The Jackie Robinson story is one of integration overcoming segregation, diversity overcoming racism, acceptance overcoming bias, one season of change overcoming decades of stubbornness, one man’s determination overcoming a chorus of doubters. It was a time when America made a positive change for the better. In short, it’s a feel-good story where kids will find themselves rooting for Jackie Robinson.

April 15

Major League Baseball celebrates Jackie Robinson Day every year on April 15. Every player on every team wears a jersey with the number “42” – the number Robinson wore with the Dodgers. It’s also the only day to see anyone in a “42” jersey because the number has been retired for all teams in MLB, something that has never been done for any other player.

It’s always fun for students to be able to build towards a special day that relates to what they are studying, and Jackie Robinson Day makes for a fun goal date. It’s also a great day to schedule a special activities or events.

From 1947 to 2016

While things have improved significantly in American race relations since 1947, any glance at the news of today will show that there is still plenty of work to be done, and there are still lessons to be learned from the Jackie Robinson story as we move forward. Elementary school students will vary in their ability to understand today’s events or their own attitudes about diversity, but learning about someone who dealt with these issues before can give them a way into understanding their own feelings and views.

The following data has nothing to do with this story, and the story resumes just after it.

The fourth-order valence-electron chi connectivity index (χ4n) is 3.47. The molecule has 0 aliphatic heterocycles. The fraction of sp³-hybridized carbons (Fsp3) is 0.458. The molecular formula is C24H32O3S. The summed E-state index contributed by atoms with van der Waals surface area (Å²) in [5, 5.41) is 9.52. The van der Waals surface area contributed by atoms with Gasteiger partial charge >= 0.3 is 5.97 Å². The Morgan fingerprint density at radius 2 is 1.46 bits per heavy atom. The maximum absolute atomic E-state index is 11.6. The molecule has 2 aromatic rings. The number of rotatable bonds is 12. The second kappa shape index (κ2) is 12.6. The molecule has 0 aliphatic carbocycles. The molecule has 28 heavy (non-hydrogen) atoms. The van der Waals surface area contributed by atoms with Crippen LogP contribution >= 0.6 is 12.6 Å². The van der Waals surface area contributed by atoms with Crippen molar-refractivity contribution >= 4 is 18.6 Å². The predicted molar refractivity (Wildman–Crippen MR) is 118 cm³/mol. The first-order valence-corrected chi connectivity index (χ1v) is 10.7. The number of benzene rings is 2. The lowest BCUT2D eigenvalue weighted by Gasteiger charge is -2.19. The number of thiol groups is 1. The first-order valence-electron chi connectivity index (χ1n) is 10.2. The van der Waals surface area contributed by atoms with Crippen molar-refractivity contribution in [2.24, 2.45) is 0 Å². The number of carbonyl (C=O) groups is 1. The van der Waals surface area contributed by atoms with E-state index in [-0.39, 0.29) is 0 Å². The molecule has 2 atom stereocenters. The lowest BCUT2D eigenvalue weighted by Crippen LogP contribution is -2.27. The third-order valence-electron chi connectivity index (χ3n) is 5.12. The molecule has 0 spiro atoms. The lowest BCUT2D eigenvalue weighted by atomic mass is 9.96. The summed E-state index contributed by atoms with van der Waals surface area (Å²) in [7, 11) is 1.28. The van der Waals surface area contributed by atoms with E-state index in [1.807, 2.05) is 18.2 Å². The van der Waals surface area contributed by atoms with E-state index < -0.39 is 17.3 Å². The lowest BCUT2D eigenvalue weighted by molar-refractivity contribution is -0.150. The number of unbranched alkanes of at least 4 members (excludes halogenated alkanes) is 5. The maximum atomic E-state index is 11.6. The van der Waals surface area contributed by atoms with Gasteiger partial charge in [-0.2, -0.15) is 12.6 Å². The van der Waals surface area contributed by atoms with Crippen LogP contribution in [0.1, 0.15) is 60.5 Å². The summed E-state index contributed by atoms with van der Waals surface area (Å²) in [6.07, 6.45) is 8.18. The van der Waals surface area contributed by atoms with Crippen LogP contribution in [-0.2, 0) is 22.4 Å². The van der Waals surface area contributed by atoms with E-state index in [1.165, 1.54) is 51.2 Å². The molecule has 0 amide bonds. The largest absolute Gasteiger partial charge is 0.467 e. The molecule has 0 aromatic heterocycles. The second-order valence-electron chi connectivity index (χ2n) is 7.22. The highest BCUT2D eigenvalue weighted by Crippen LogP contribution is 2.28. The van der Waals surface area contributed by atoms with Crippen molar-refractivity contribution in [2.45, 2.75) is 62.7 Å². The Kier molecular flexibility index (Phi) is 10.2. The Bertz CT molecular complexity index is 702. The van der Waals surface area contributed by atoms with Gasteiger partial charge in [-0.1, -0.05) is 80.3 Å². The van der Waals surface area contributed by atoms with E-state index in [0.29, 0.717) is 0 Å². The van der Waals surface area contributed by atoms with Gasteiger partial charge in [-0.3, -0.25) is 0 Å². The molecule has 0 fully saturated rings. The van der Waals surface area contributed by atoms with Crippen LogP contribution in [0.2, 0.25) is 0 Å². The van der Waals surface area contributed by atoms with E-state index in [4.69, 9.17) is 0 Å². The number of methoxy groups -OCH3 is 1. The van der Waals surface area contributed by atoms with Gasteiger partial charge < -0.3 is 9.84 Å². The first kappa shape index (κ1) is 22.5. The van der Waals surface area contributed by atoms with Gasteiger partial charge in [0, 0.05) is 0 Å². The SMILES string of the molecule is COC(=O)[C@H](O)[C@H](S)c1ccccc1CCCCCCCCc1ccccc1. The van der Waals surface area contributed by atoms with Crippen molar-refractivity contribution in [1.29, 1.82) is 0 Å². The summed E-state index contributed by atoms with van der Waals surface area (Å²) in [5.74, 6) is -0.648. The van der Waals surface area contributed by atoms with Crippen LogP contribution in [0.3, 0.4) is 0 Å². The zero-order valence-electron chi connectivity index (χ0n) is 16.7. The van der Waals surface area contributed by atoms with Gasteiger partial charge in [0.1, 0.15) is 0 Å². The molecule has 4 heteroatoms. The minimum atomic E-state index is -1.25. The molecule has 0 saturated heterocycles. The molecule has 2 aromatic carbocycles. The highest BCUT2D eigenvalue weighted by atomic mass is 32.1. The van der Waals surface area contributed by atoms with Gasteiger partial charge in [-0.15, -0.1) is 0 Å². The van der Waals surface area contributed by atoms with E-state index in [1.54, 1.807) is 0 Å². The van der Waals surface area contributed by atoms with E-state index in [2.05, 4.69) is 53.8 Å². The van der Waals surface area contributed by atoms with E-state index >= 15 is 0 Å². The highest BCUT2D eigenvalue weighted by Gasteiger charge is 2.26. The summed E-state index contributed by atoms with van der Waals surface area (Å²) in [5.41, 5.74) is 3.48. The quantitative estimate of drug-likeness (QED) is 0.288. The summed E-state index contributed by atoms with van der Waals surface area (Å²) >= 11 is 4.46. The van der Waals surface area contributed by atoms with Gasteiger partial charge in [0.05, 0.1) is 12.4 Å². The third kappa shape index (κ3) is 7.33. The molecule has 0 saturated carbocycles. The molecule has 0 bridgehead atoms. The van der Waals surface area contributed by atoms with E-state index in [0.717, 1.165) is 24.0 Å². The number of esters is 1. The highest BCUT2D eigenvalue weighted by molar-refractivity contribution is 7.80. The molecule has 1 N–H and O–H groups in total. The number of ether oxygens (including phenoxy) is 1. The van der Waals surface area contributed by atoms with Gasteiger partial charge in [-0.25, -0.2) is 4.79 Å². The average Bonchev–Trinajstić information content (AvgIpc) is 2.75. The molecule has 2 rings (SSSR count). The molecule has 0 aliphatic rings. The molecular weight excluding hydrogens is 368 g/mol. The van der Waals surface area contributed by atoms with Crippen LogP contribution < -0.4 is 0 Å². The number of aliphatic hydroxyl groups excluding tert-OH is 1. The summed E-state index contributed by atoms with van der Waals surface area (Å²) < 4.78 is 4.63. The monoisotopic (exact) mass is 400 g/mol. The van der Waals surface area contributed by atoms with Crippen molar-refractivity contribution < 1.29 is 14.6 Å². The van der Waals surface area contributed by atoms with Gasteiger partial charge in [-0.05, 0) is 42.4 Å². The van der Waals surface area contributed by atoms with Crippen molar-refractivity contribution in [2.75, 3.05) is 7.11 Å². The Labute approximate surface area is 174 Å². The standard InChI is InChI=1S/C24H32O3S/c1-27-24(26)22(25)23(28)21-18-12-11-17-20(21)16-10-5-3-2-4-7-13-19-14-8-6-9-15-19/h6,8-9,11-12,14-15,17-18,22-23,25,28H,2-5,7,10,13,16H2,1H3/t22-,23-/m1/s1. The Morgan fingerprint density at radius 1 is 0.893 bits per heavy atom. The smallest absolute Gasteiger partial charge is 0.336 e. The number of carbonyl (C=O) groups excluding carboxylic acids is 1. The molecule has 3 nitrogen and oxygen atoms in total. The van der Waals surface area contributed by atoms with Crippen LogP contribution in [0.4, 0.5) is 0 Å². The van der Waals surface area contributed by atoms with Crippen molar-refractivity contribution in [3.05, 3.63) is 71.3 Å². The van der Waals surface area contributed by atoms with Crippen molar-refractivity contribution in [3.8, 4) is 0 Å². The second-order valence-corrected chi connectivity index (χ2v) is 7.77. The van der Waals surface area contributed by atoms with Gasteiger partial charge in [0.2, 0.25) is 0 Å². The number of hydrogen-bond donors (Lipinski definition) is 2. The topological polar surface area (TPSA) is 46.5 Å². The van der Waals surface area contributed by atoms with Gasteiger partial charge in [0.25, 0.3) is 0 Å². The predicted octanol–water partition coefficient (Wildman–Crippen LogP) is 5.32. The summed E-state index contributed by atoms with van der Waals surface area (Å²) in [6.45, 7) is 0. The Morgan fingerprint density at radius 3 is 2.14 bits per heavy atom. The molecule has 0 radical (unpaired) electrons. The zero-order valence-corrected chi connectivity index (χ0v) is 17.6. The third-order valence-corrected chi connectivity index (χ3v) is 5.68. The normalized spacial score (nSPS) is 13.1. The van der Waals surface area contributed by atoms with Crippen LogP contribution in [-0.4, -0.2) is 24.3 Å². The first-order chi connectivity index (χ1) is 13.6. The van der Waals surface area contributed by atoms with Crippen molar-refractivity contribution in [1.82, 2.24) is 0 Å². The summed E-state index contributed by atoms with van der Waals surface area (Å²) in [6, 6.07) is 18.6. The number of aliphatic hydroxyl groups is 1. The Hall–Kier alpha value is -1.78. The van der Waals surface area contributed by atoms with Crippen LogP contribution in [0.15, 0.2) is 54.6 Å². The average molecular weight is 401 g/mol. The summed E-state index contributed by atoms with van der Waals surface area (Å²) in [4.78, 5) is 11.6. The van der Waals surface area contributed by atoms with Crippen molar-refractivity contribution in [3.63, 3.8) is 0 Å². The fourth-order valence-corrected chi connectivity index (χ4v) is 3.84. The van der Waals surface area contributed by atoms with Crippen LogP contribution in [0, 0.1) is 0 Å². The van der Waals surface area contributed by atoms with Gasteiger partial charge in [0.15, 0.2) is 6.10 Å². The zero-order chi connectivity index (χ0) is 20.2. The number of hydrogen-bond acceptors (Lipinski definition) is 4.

Bullies, Buddies and Teammates

Any definition of bullying can be applied to what Jackie Robinson went through. In 1947, he withstood racial epithets, death threats and pitchers throwing at him, yet still found a way to show courage and earn respect without resorting to violence. While middle grade readers might not understand how his actions set a template for non-violent resistance in the Civil Rights Movement in coming decades, they will definitely be able to understand how fans, opposing players and even teammates who initially opposed Robinson came to cheer him. Many things that he went through can create great discussion moments in the classroom about bullying, the effects bullying has on other people, ways to help stop bullying, what it means to be a friend and what it means to work as a team.